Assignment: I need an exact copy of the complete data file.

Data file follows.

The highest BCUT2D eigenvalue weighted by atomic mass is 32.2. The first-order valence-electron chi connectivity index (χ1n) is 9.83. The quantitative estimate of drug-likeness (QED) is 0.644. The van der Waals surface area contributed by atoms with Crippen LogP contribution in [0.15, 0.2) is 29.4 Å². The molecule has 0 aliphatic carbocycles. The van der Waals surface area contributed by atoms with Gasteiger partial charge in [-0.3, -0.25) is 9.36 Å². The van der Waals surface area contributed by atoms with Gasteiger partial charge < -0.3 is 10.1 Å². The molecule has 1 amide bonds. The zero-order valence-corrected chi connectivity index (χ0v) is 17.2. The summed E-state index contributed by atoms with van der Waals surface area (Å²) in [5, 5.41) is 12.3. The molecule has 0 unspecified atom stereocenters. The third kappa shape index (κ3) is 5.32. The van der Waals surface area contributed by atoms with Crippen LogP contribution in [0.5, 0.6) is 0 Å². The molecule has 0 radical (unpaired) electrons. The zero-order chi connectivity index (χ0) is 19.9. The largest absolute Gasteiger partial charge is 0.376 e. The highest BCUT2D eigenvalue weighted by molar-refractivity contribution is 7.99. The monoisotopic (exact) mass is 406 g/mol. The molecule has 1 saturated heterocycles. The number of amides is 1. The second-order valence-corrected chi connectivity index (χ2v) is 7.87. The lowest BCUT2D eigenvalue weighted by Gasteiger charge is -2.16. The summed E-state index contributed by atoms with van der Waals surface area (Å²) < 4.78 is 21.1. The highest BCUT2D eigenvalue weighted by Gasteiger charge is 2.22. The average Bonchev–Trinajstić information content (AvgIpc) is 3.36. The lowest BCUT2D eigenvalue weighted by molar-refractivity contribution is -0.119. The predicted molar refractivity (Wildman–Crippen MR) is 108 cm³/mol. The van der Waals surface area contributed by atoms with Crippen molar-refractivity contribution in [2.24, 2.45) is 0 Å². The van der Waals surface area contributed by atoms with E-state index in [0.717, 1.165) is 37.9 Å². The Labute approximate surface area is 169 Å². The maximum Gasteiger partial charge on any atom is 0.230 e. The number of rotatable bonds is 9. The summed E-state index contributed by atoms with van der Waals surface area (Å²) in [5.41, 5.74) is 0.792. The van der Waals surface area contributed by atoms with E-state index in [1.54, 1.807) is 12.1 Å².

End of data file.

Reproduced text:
The highest BCUT2D eigenvalue weighted by atomic mass is 32.2. The first-order valence-electron chi connectivity index (χ1n) is 9.83. The quantitative estimate of drug-likeness (QED) is 0.644. The van der Waals surface area contributed by atoms with Crippen LogP contribution in [0.15, 0.2) is 29.4 Å². The molecule has 0 aliphatic carbocycles. The van der Waals surface area contributed by atoms with Gasteiger partial charge in [-0.3, -0.25) is 9.36 Å². The van der Waals surface area contributed by atoms with Gasteiger partial charge < -0.3 is 10.1 Å². The molecule has 1 amide bonds. The zero-order valence-corrected chi connectivity index (χ0v) is 17.2. The summed E-state index contributed by atoms with van der Waals surface area (Å²) in [5, 5.41) is 12.3. The molecule has 0 unspecified atom stereocenters. The third kappa shape index (κ3) is 5.32. The van der Waals surface area contributed by atoms with Crippen LogP contribution in [0.5, 0.6) is 0 Å². The molecule has 0 radical (unpaired) electrons. The zero-order chi connectivity index (χ0) is 19.9. The largest absolute Gasteiger partial charge is 0.376 e. The highest BCUT2D eigenvalue weighted by molar-refractivity contribution is 7.99. The monoisotopic (exact) mass is 406 g/mol. The molecule has 1 saturated heterocycles. The number of amides is 1. The second-order valence-corrected chi connectivity index (χ2v) is 7.87. The lowest BCUT2D eigenvalue weighted by Gasteiger charge is -2.16. The summed E-state index contributed by atoms with van der Waals surface area (Å²) < 4.78 is 21.1. The highest BCUT2D eigenvalue weighted by Gasteiger charge is 2.22. The average Bonchev–Trinajstić information content (AvgIpc) is 3.36. The lowest BCUT2D eigenvalue weighted by molar-refractivity contribution is -0.119. The predicted molar refractivity (Wildman–Crippen MR) is 108 cm³/mol. The van der Waals surface area contributed by atoms with Crippen molar-refractivity contribution in [2.24, 2.45) is 0 Å². The van der Waals surface area contributed by atoms with E-state index in [0.717, 1.165) is 37.9 Å². The Labute approximate surface area is 169 Å². The maximum Gasteiger partial charge on any atom is 0.230 e. The number of rotatable bonds is 9. The summed E-state index contributed by atoms with van der Waals surface area (Å²) in [5.41, 5.74) is 0.792. The van der Waals surface area contributed by atoms with E-state index in [1.54, 1.807) is 12.1 Å².